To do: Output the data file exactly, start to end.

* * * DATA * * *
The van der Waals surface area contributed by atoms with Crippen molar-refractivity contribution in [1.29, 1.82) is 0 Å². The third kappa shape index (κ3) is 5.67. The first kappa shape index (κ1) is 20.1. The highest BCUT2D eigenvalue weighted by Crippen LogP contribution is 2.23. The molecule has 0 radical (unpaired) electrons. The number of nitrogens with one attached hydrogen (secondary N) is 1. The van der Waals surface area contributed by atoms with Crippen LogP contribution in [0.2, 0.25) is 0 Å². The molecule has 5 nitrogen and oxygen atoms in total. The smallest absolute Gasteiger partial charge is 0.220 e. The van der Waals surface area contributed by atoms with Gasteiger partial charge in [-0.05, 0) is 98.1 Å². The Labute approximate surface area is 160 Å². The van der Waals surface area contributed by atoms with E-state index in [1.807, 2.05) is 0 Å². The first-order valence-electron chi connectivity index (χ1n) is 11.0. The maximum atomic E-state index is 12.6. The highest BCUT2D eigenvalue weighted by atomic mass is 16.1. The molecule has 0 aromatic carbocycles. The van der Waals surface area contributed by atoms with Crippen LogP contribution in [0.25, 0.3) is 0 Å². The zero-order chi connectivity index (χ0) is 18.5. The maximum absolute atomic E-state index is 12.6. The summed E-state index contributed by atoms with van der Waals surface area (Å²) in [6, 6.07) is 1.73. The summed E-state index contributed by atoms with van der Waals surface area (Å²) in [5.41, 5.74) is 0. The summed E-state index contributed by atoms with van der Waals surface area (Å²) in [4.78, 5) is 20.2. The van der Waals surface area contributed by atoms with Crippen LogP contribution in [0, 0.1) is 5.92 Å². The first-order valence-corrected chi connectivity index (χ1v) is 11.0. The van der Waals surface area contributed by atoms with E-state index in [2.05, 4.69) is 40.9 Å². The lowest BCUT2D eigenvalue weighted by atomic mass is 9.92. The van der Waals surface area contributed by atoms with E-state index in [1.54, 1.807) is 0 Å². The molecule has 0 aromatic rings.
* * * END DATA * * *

The van der Waals surface area contributed by atoms with Crippen molar-refractivity contribution in [1.29, 1.82) is 0 Å². The third kappa shape index (κ3) is 5.67. The first kappa shape index (κ1) is 20.1. The highest BCUT2D eigenvalue weighted by Crippen LogP contribution is 2.23. The molecule has 0 radical (unpaired) electrons. The number of nitrogens with one attached hydrogen (secondary N) is 1. The van der Waals surface area contributed by atoms with Crippen LogP contribution in [0.2, 0.25) is 0 Å². The molecule has 5 nitrogen and oxygen atoms in total. The smallest absolute Gasteiger partial charge is 0.220 e. The van der Waals surface area contributed by atoms with Gasteiger partial charge in [-0.05, 0) is 98.1 Å². The Labute approximate surface area is 160 Å². The van der Waals surface area contributed by atoms with E-state index in [1.807, 2.05) is 0 Å². The first-order valence-electron chi connectivity index (χ1n) is 11.0. The maximum atomic E-state index is 12.6. The highest BCUT2D eigenvalue weighted by atomic mass is 16.1. The molecule has 0 aromatic carbocycles. The van der Waals surface area contributed by atoms with Crippen LogP contribution in [0.25, 0.3) is 0 Å². The zero-order chi connectivity index (χ0) is 18.5. The maximum absolute atomic E-state index is 12.6. The summed E-state index contributed by atoms with van der Waals surface area (Å²) in [6, 6.07) is 1.73. The summed E-state index contributed by atoms with van der Waals surface area (Å²) in [5.41, 5.74) is 0. The summed E-state index contributed by atoms with van der Waals surface area (Å²) in [4.78, 5) is 20.2. The van der Waals surface area contributed by atoms with Crippen LogP contribution in [0, 0.1) is 5.92 Å². The first-order valence-corrected chi connectivity index (χ1v) is 11.0. The van der Waals surface area contributed by atoms with E-state index in [2.05, 4.69) is 40.9 Å². The lowest BCUT2D eigenvalue weighted by atomic mass is 9.92. The van der Waals surface area contributed by atoms with E-state index in [1.54, 1.807) is 0 Å². The molecule has 0 aromatic rings.